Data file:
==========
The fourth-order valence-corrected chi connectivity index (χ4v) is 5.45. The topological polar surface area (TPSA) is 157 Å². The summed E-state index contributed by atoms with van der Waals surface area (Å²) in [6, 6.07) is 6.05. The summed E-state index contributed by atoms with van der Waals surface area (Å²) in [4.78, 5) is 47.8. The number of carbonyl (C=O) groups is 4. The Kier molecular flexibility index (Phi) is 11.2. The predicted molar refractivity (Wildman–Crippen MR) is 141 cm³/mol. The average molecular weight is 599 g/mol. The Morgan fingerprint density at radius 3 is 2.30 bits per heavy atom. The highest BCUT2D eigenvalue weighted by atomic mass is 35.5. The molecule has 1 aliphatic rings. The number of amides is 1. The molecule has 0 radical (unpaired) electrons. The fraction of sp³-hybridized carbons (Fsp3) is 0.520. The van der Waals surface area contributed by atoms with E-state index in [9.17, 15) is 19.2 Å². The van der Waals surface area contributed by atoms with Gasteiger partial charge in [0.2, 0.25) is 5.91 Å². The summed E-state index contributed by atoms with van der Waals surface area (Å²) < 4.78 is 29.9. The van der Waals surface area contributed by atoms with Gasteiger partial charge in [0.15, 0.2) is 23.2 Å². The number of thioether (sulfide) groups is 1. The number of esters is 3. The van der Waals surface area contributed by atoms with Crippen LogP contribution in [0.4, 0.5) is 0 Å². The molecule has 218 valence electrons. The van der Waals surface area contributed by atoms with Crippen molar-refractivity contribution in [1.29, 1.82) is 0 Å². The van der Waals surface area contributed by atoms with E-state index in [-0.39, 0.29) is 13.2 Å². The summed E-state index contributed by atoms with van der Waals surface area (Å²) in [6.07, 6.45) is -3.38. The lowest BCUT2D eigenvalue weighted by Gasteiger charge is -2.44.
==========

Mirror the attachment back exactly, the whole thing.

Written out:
The fourth-order valence-corrected chi connectivity index (χ4v) is 5.45. The topological polar surface area (TPSA) is 157 Å². The summed E-state index contributed by atoms with van der Waals surface area (Å²) in [6, 6.07) is 6.05. The summed E-state index contributed by atoms with van der Waals surface area (Å²) in [4.78, 5) is 47.8. The number of carbonyl (C=O) groups is 4. The Kier molecular flexibility index (Phi) is 11.2. The predicted molar refractivity (Wildman–Crippen MR) is 141 cm³/mol. The average molecular weight is 599 g/mol. The Morgan fingerprint density at radius 3 is 2.30 bits per heavy atom. The highest BCUT2D eigenvalue weighted by atomic mass is 35.5. The molecule has 1 aliphatic rings. The number of amides is 1. The molecule has 0 radical (unpaired) electrons. The fraction of sp³-hybridized carbons (Fsp3) is 0.520. The van der Waals surface area contributed by atoms with E-state index in [9.17, 15) is 19.2 Å². The van der Waals surface area contributed by atoms with Gasteiger partial charge in [0.2, 0.25) is 5.91 Å². The summed E-state index contributed by atoms with van der Waals surface area (Å²) < 4.78 is 29.9. The van der Waals surface area contributed by atoms with Gasteiger partial charge in [0.15, 0.2) is 23.2 Å². The number of thioether (sulfide) groups is 1. The number of esters is 3. The van der Waals surface area contributed by atoms with Crippen LogP contribution in [0.4, 0.5) is 0 Å². The molecule has 218 valence electrons. The van der Waals surface area contributed by atoms with Crippen molar-refractivity contribution in [1.29, 1.82) is 0 Å². The van der Waals surface area contributed by atoms with E-state index in [-0.39, 0.29) is 13.2 Å². The summed E-state index contributed by atoms with van der Waals surface area (Å²) in [6.07, 6.45) is -3.38. The lowest BCUT2D eigenvalue weighted by Gasteiger charge is -2.44.